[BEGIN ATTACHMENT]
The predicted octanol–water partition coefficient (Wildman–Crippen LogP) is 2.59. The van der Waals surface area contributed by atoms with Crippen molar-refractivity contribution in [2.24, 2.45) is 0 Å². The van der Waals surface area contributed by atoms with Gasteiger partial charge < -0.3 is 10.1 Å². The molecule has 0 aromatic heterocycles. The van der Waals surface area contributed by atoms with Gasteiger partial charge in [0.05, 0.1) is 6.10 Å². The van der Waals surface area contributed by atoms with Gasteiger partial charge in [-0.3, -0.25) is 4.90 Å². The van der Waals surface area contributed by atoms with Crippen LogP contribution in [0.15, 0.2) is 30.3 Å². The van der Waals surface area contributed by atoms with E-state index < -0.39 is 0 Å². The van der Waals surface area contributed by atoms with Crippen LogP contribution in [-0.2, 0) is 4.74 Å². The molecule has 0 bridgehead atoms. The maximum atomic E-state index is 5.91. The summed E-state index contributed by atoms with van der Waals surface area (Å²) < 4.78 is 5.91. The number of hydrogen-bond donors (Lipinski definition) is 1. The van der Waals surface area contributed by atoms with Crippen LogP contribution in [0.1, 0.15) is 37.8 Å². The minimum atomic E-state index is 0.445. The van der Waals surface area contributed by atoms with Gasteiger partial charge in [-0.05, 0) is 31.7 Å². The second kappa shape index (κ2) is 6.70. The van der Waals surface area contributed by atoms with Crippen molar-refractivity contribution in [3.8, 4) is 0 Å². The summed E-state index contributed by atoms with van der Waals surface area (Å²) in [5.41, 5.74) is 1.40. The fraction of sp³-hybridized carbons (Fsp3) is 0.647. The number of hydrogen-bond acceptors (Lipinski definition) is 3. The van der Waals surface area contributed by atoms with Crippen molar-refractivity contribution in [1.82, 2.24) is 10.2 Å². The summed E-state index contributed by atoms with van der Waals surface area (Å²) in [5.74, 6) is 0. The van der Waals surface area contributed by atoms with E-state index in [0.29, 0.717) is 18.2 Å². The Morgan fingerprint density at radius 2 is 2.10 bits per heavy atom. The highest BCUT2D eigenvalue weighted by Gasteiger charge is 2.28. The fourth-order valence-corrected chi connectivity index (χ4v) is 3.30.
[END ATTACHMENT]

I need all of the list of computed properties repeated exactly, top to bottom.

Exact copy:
The predicted octanol–water partition coefficient (Wildman–Crippen LogP) is 2.59. The van der Waals surface area contributed by atoms with Crippen molar-refractivity contribution in [2.24, 2.45) is 0 Å². The van der Waals surface area contributed by atoms with Gasteiger partial charge < -0.3 is 10.1 Å². The molecule has 0 aromatic heterocycles. The van der Waals surface area contributed by atoms with Gasteiger partial charge in [0.05, 0.1) is 6.10 Å². The van der Waals surface area contributed by atoms with Gasteiger partial charge in [-0.3, -0.25) is 4.90 Å². The van der Waals surface area contributed by atoms with Crippen LogP contribution in [0.15, 0.2) is 30.3 Å². The van der Waals surface area contributed by atoms with E-state index < -0.39 is 0 Å². The van der Waals surface area contributed by atoms with Crippen LogP contribution in [-0.2, 0) is 4.74 Å². The molecule has 0 bridgehead atoms. The maximum atomic E-state index is 5.91. The summed E-state index contributed by atoms with van der Waals surface area (Å²) < 4.78 is 5.91. The number of hydrogen-bond donors (Lipinski definition) is 1. The van der Waals surface area contributed by atoms with Crippen LogP contribution in [0.1, 0.15) is 37.8 Å². The minimum atomic E-state index is 0.445. The van der Waals surface area contributed by atoms with Gasteiger partial charge in [-0.05, 0) is 31.7 Å². The second kappa shape index (κ2) is 6.70. The van der Waals surface area contributed by atoms with Crippen molar-refractivity contribution in [3.8, 4) is 0 Å². The summed E-state index contributed by atoms with van der Waals surface area (Å²) in [5.41, 5.74) is 1.40. The fraction of sp³-hybridized carbons (Fsp3) is 0.647. The number of hydrogen-bond acceptors (Lipinski definition) is 3. The van der Waals surface area contributed by atoms with Crippen molar-refractivity contribution in [1.82, 2.24) is 10.2 Å². The summed E-state index contributed by atoms with van der Waals surface area (Å²) in [5.74, 6) is 0. The van der Waals surface area contributed by atoms with E-state index in [0.29, 0.717) is 18.2 Å². The Morgan fingerprint density at radius 2 is 2.10 bits per heavy atom. The highest BCUT2D eigenvalue weighted by Gasteiger charge is 2.28. The fourth-order valence-corrected chi connectivity index (χ4v) is 3.30.